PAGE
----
But what if we just regularly took time to slow down, nurture ourselves and become grounded? It’s easy to consider time for ourselves as a luxury when in reality it’s a necessity. It’s a valuable lesson I learned during my time at Plum Village.

Being lazy has always seemed like such a bad thing to me. I’ve always felt guilty when I’ve been lazy, spending a day in my sweats reading. I’ve always thought that time not spent productively was a waste. At least that’s what I’ve been told since I was a kid. I just never asked myself what productivity really means to me. And once I did, I couldn’t help but embrace being lazy.

I think it’s really proactive and productive to spend time taking care of myself. And if taking care of myself means napping, meditating, or just sitting in the woods listening to the silence, that can’t be a bad thing.

Every Monday at Plum Village is a Lazy Day. And I looked forward to it every week. It’s a day to recharge the mind and spirit. It’s a chance to spend the day reflecting, walking, reading, napping in the sun or just being with friends. There’s no agenda and no expectations. The day just unfolds slowly and luxuriously.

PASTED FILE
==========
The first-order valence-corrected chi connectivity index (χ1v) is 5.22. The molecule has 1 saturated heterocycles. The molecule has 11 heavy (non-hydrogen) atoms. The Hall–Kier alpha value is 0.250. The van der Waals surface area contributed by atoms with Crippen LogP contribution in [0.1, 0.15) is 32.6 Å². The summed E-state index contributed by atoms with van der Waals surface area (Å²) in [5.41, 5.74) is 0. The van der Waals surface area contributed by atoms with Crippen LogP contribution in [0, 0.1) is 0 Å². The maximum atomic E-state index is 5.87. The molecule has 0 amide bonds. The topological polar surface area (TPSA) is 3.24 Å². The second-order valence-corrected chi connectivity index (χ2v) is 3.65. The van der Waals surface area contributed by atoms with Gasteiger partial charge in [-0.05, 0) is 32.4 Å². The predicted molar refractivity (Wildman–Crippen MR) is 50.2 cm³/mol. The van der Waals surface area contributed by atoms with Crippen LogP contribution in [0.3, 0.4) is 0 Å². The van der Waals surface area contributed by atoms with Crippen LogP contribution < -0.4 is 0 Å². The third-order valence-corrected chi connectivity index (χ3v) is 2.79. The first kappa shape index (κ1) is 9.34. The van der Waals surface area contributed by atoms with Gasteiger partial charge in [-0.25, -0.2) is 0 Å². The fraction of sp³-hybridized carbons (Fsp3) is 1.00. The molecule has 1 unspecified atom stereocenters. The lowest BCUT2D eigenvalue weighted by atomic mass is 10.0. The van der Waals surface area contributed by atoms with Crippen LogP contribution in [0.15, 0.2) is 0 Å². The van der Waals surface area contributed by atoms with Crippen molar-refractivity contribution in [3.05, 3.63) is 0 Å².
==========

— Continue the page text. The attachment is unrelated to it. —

It amazes me how long a day can seem when there is absolutely nothing that has to be done. Being able to enjoy a day relaxing and being fully present and aware of each moment is an incredible gift. It’s a really a practice of giving myself to myself.

It’s not easy for everyone though. Many people find the concept of a Lazy Day so foreign that they’re unable to relax into it and enjoy it. We’ve been so programmed to stay busy that it’s difficult to do otherwise. And if we’re always busy, it keeps us from having to really look at what’s going on inside. It’s a way to not feel any true emotion.

I’ve learned if I’m tired, rest. And that if I feel boredom when I’m not busy, to really look into the cause because if I’m fully present and aware in each moment, it’s impossible to be bored.

This beautiful practice of Lazy Days is something I’ll want to continue throughout my life with much joy and gratitude. Rather than feeling guilty about being lazy, I’ll embrace it wholeheartedly.